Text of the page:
Rattlesnake sightings in Phoenix set to resume as babies begin to leave their mothers
PHOENIX – Rattlesnakes lie in wait in the Phoenix Region and October is an active time of year for snakes as mothers enter a second mating season and their babies are on their own.
Rattlesnake Solutions did not have as many sightings in August as in previous years. However, they say that maybe because of the strong monsoon, the snakes didn’t need to travel far.
At the end of September or beginning of October, they will come out and their babies too.
“People don’t think of October and rattlesnakes, but that’s when a lot of people see them,” said Bryan Hughes of Rattlesnake Solutions.
October’s cooler weather makes it a great time to get out and hike, but on the downside, it’s also perfect weather for rattlesnakes.
There are lots of stray babies, all born in August.
“All these babies have left their mothers, so they are all crawling, and their mothers also need to eat because they were sitting while they were pregnant. They will eat, crawl, and the males are looking for these females as well because it’s the second season of love,” Hughes said.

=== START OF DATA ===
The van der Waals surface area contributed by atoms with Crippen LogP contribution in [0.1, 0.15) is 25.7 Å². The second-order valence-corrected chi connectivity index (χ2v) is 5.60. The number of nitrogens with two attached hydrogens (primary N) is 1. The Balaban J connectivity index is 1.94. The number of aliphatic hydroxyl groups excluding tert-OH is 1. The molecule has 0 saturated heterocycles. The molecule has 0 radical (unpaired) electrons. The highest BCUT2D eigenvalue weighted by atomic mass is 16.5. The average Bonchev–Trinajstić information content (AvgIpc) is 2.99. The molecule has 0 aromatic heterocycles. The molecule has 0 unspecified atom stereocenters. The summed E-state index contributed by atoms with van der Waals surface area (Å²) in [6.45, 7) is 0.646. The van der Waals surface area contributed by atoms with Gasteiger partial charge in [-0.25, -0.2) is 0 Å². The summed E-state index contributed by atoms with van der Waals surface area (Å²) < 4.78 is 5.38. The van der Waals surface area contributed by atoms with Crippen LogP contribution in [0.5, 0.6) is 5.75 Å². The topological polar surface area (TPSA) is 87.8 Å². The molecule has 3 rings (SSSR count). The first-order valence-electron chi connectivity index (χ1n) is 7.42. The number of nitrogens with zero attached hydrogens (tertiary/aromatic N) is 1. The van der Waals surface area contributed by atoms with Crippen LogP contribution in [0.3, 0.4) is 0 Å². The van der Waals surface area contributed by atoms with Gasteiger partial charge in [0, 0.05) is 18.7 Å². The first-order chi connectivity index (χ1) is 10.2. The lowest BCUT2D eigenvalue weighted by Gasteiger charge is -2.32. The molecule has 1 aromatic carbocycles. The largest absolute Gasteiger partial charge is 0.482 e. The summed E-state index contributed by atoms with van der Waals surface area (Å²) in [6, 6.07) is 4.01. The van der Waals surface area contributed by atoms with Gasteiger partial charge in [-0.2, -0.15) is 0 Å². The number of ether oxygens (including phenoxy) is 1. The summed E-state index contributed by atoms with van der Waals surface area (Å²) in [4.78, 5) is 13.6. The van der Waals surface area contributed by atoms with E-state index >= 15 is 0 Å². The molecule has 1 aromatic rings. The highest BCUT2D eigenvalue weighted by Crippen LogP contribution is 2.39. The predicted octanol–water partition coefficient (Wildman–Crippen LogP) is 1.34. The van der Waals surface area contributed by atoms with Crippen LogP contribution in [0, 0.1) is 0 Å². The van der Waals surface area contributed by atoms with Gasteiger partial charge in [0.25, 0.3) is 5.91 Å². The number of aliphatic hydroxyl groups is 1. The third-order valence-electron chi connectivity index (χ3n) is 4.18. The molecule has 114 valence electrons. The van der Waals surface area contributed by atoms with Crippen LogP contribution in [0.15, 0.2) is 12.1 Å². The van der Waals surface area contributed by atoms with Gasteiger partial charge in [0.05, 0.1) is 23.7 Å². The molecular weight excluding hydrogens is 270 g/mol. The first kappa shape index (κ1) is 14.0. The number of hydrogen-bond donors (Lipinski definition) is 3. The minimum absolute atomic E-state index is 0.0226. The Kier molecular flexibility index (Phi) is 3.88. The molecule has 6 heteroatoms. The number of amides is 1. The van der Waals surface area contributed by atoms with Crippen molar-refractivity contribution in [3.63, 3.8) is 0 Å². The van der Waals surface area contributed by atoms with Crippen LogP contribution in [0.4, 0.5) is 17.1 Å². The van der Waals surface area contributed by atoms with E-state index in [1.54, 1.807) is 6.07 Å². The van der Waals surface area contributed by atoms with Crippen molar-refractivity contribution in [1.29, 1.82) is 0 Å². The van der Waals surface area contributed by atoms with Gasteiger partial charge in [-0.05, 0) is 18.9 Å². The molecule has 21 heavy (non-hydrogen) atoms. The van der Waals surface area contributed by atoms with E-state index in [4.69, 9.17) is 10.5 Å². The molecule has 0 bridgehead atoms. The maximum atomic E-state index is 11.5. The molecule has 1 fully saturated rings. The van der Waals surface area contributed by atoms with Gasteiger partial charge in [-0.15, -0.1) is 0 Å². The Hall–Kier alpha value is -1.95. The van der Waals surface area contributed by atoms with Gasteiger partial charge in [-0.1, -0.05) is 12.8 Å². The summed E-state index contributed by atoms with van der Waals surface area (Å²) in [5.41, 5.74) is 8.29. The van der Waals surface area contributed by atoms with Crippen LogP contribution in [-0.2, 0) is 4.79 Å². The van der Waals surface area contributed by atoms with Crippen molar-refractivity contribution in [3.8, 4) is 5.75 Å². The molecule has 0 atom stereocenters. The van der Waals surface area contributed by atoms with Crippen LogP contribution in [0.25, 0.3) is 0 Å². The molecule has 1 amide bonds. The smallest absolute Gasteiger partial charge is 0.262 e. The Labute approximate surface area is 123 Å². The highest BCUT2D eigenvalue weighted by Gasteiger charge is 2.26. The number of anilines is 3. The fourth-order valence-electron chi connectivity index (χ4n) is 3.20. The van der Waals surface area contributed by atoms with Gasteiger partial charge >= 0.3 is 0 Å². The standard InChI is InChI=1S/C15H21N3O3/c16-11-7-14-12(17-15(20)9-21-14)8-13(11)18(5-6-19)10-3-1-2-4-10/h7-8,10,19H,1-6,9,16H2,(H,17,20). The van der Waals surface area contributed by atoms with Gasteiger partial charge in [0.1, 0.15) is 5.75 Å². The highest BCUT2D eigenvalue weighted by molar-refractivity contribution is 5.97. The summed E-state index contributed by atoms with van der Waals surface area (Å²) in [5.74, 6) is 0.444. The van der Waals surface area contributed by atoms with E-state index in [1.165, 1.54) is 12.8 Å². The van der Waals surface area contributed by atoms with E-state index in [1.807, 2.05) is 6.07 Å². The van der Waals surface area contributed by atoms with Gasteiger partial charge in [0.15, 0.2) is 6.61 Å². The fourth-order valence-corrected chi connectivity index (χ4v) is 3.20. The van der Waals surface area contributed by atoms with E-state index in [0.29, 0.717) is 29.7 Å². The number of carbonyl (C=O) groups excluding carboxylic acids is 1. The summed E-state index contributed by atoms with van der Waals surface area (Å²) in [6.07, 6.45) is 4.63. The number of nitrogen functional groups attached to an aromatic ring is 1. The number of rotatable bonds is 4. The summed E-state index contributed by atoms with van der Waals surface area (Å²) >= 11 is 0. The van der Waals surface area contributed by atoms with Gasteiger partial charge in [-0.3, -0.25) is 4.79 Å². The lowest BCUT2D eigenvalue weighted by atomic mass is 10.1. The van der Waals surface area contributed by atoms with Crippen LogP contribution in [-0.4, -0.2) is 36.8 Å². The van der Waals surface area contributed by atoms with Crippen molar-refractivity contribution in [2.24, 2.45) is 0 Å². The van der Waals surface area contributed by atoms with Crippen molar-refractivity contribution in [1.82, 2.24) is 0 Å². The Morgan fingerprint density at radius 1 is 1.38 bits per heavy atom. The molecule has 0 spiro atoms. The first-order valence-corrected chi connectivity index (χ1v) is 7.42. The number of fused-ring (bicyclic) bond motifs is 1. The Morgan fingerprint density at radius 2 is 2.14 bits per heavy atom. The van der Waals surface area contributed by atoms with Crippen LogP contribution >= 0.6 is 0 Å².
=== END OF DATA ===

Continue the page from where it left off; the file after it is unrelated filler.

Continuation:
At this time of year, he receives about 20 calls a day and he expects this to continue until the second week of November.
“So all rattlesnakes are looking for food and then they travel to where they’re going to overwinter. They do it during the day when people are more likely to encounter them,” Hughes said.
Rattlesnake Solutions receives the most calls for homes north of the 101 loop in Scottsdale, Cave Creek and Peoria.
Hughes explains that rattlesnakes generally won’t chase you if you don’t disturb them. The best advice he can give – leave it alone or leave it to the professionals.
“Don’t do anything. Leave him alone. He’s not going to chase you. He’s not going to jump in the air, he doesn’t need someone to kill him,” Hughes said.
He also says it’s a myth that baby rattlesnakes are more dangerous than adults, but are more likely to leave their home range. So if you see one at this time of year, it could most likely be a baby.
If you want to prevent the snake from returning to an area outside of its natural habitat, try to understand why the snake was attracted to your area.